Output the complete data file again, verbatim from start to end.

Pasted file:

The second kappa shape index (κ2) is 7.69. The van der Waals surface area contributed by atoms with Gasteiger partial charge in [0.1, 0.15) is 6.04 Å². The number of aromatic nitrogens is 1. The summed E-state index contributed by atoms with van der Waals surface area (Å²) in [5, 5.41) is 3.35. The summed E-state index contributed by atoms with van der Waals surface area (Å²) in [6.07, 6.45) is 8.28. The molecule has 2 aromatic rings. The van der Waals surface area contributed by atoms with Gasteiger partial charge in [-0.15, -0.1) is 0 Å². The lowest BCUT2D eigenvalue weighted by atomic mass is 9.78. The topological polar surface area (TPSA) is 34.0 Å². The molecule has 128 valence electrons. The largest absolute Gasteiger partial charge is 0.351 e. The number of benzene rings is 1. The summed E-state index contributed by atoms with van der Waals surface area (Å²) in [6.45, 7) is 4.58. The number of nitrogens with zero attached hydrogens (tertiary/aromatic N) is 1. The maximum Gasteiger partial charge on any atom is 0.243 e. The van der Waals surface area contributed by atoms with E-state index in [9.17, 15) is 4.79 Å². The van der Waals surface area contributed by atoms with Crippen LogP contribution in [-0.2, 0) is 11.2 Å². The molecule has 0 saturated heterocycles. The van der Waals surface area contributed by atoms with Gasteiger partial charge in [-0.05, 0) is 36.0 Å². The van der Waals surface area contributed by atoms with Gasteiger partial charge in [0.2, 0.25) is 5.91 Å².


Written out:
The second kappa shape index (κ2) is 7.69. The van der Waals surface area contributed by atoms with Gasteiger partial charge in [0.1, 0.15) is 6.04 Å². The number of aromatic nitrogens is 1. The summed E-state index contributed by atoms with van der Waals surface area (Å²) in [5, 5.41) is 3.35. The summed E-state index contributed by atoms with van der Waals surface area (Å²) in [6.07, 6.45) is 8.28. The molecule has 2 aromatic rings. The van der Waals surface area contributed by atoms with Gasteiger partial charge in [-0.15, -0.1) is 0 Å². The lowest BCUT2D eigenvalue weighted by atomic mass is 9.78. The topological polar surface area (TPSA) is 34.0 Å². The molecule has 128 valence electrons. The largest absolute Gasteiger partial charge is 0.351 e. The number of benzene rings is 1. The summed E-state index contributed by atoms with van der Waals surface area (Å²) in [6.45, 7) is 4.58. The number of nitrogens with zero attached hydrogens (tertiary/aromatic N) is 1. The maximum Gasteiger partial charge on any atom is 0.243 e. The van der Waals surface area contributed by atoms with E-state index in [9.17, 15) is 4.79 Å². The van der Waals surface area contributed by atoms with Crippen LogP contribution in [-0.2, 0) is 11.2 Å². The molecule has 0 saturated heterocycles. The van der Waals surface area contributed by atoms with Gasteiger partial charge in [-0.05, 0) is 36.0 Å². The van der Waals surface area contributed by atoms with Gasteiger partial charge in [0.2, 0.25) is 5.91 Å².